Children would rather be playing outdoors than watching television, but parents' concerns keep them indoors, a survey suggests.
The poll of nearly 3,000 parents and children by Eureka Children's Museum in West Yorkshire found 81% of children prefer playing outside to watching TV.
But half of the parents and carers surveyed said they did not let their child leave their home or garden.
Just 37% said they let their youngster to go to the end of the street.
In total, 2,823 parents and children, aged 5-11, took part in the poll, with an approximate split of 52% children (1,456 respondents) and 48% parents (1,367 respondents).
The findings show young people are unlikely to stray very far from home, because concerns about road traffic and strangers mean most parents do not let them outside without supervision.
While 95% of adults agreed it was good for children to take risks when playing, about one in four said they would not let their child take these risks without a safe environment to play in.
Many parents believed their children did not have the same freedoms as they did as youngsters.
They put this down to heavier traffic making playing in the streets more dangerous, as well as a lack of community spirit and fear of strangers.
"Parents and carers feel that it's beneficial for children to take risks when playing, but remain risk-averse in providing them with the freedom and scope to embark on play that helps them make independent judgments around risk and danger," the report says.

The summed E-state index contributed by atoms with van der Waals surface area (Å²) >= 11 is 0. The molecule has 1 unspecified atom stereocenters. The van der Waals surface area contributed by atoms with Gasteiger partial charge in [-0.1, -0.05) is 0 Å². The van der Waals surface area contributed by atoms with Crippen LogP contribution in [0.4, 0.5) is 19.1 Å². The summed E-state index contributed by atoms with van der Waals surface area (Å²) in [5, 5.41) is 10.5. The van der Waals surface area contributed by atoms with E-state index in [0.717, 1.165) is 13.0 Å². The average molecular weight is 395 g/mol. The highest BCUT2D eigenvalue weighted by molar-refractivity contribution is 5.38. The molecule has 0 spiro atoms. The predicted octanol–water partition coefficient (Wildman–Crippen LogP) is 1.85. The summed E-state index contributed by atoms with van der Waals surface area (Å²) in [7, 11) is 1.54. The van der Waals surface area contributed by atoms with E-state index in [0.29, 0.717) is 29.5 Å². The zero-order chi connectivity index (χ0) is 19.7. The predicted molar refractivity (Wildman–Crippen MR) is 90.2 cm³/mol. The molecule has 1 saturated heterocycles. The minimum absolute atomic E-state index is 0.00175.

"As a consequence, street play is becoming increasingly rare, with parents citing traffic and stranger danger as reasons for keeping tabs on their children - either indoors or in the back garden."
The survey found 77% (1,042) of parents thought play was an important all-year round activity for their children.
Children themselves said they wanted to explore through unstructured, free-spirited play, with 67% preferring free play.
Fields and woods
The survey also found a clear difference between where today's children play and where their parents went.
The top three places for today's young were the park, the garden and home, while their parents' favourite places were fields, woods and the street.
One parent told the pollsters: "When I was little we were able to play in the street without parents being afraid that something would happen to us."
Another said: "My kids don't have the same freedom as I had at the same age, I would not let them play out of the garden without supervision."
The study concludes: "Parents need to be provided with the tools and confidence to allow their children more freedom to play outside, or the next generation of children will become even more housebound than the current one.
"Parents and carers must be empowered to work with local councils on setting up street play initiatives aimed at closing off streets and instilling a sense of shared trust and collective care within a street community."